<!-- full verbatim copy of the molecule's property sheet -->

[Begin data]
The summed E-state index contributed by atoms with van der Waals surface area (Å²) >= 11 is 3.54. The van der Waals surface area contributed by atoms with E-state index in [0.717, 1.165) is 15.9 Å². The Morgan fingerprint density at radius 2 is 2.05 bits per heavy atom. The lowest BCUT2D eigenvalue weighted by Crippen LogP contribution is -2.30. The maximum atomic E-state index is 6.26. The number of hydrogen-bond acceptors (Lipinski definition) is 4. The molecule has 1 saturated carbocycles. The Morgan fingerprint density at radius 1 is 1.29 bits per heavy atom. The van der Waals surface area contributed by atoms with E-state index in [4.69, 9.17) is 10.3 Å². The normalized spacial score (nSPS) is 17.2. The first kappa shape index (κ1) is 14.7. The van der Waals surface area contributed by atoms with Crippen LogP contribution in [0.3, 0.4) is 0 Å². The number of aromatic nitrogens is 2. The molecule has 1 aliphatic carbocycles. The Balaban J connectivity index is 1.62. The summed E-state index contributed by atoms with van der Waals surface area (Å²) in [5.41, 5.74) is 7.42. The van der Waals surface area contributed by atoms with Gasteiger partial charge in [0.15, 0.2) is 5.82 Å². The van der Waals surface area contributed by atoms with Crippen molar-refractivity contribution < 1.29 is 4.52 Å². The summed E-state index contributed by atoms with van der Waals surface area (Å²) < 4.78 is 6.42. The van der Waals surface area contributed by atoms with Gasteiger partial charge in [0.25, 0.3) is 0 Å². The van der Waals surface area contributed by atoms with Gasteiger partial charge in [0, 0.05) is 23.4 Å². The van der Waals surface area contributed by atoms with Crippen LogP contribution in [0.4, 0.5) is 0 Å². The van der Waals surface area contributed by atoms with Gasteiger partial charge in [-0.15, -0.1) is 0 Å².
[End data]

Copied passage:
The summed E-state index contributed by atoms with van der Waals surface area (Å²) >= 11 is 3.54. The van der Waals surface area contributed by atoms with E-state index in [0.717, 1.165) is 15.9 Å². The Morgan fingerprint density at radius 2 is 2.05 bits per heavy atom. The lowest BCUT2D eigenvalue weighted by Crippen LogP contribution is -2.30. The maximum atomic E-state index is 6.26. The number of hydrogen-bond acceptors (Lipinski definition) is 4. The molecule has 1 saturated carbocycles. The Morgan fingerprint density at radius 1 is 1.29 bits per heavy atom. The van der Waals surface area contributed by atoms with E-state index in [4.69, 9.17) is 10.3 Å². The normalized spacial score (nSPS) is 17.2. The first kappa shape index (κ1) is 14.7. The van der Waals surface area contributed by atoms with Crippen LogP contribution in [0.3, 0.4) is 0 Å². The number of aromatic nitrogens is 2. The molecule has 1 aliphatic carbocycles. The Balaban J connectivity index is 1.62. The summed E-state index contributed by atoms with van der Waals surface area (Å²) in [5.41, 5.74) is 7.42. The van der Waals surface area contributed by atoms with Gasteiger partial charge in [0.15, 0.2) is 5.82 Å². The van der Waals surface area contributed by atoms with Crippen molar-refractivity contribution < 1.29 is 4.52 Å². The summed E-state index contributed by atoms with van der Waals surface area (Å²) < 4.78 is 6.42. The van der Waals surface area contributed by atoms with Gasteiger partial charge in [0.25, 0.3) is 0 Å². The van der Waals surface area contributed by atoms with Gasteiger partial charge in [0, 0.05) is 23.4 Å². The van der Waals surface area contributed by atoms with Crippen LogP contribution in [0.4, 0.5) is 0 Å². The van der Waals surface area contributed by atoms with Gasteiger partial charge in [-0.15, -0.1) is 0 Å².